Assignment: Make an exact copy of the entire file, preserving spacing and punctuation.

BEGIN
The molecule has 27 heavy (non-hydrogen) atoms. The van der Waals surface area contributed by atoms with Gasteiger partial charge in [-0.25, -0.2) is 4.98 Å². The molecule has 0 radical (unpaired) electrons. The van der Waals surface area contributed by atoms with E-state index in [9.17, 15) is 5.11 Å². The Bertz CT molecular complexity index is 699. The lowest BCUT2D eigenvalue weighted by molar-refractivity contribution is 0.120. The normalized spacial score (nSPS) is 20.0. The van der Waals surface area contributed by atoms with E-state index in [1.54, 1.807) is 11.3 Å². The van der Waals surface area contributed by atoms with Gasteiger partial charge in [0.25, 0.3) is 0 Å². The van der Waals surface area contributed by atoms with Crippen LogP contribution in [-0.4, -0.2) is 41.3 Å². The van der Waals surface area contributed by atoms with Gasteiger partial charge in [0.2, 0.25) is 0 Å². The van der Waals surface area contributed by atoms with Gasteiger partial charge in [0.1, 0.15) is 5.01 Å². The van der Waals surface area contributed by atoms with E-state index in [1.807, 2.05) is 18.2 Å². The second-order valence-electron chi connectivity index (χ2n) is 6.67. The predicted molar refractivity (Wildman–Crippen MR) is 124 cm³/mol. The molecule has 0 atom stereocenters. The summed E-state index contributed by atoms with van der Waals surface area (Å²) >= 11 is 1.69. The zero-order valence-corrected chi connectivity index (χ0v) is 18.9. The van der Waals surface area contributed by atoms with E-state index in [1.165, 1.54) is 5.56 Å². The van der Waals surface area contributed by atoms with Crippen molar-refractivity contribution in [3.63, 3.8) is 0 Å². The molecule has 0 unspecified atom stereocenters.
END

The molecule has 27 heavy (non-hydrogen) atoms. The van der Waals surface area contributed by atoms with Gasteiger partial charge in [-0.25, -0.2) is 4.98 Å². The molecule has 0 radical (unpaired) electrons. The van der Waals surface area contributed by atoms with E-state index in [9.17, 15) is 5.11 Å². The Bertz CT molecular complexity index is 699. The lowest BCUT2D eigenvalue weighted by molar-refractivity contribution is 0.120. The normalized spacial score (nSPS) is 20.0. The van der Waals surface area contributed by atoms with E-state index in [1.54, 1.807) is 11.3 Å². The van der Waals surface area contributed by atoms with Gasteiger partial charge in [0.25, 0.3) is 0 Å². The van der Waals surface area contributed by atoms with Crippen LogP contribution in [-0.4, -0.2) is 41.3 Å². The van der Waals surface area contributed by atoms with Gasteiger partial charge in [0.2, 0.25) is 0 Å². The van der Waals surface area contributed by atoms with Gasteiger partial charge in [0.1, 0.15) is 5.01 Å². The van der Waals surface area contributed by atoms with E-state index in [1.807, 2.05) is 18.2 Å². The second-order valence-electron chi connectivity index (χ2n) is 6.67. The predicted molar refractivity (Wildman–Crippen MR) is 124 cm³/mol. The molecule has 0 atom stereocenters. The summed E-state index contributed by atoms with van der Waals surface area (Å²) >= 11 is 1.69. The zero-order valence-corrected chi connectivity index (χ0v) is 18.9. The van der Waals surface area contributed by atoms with E-state index in [1.165, 1.54) is 5.56 Å². The van der Waals surface area contributed by atoms with Crippen molar-refractivity contribution in [3.63, 3.8) is 0 Å². The molecule has 0 unspecified atom stereocenters.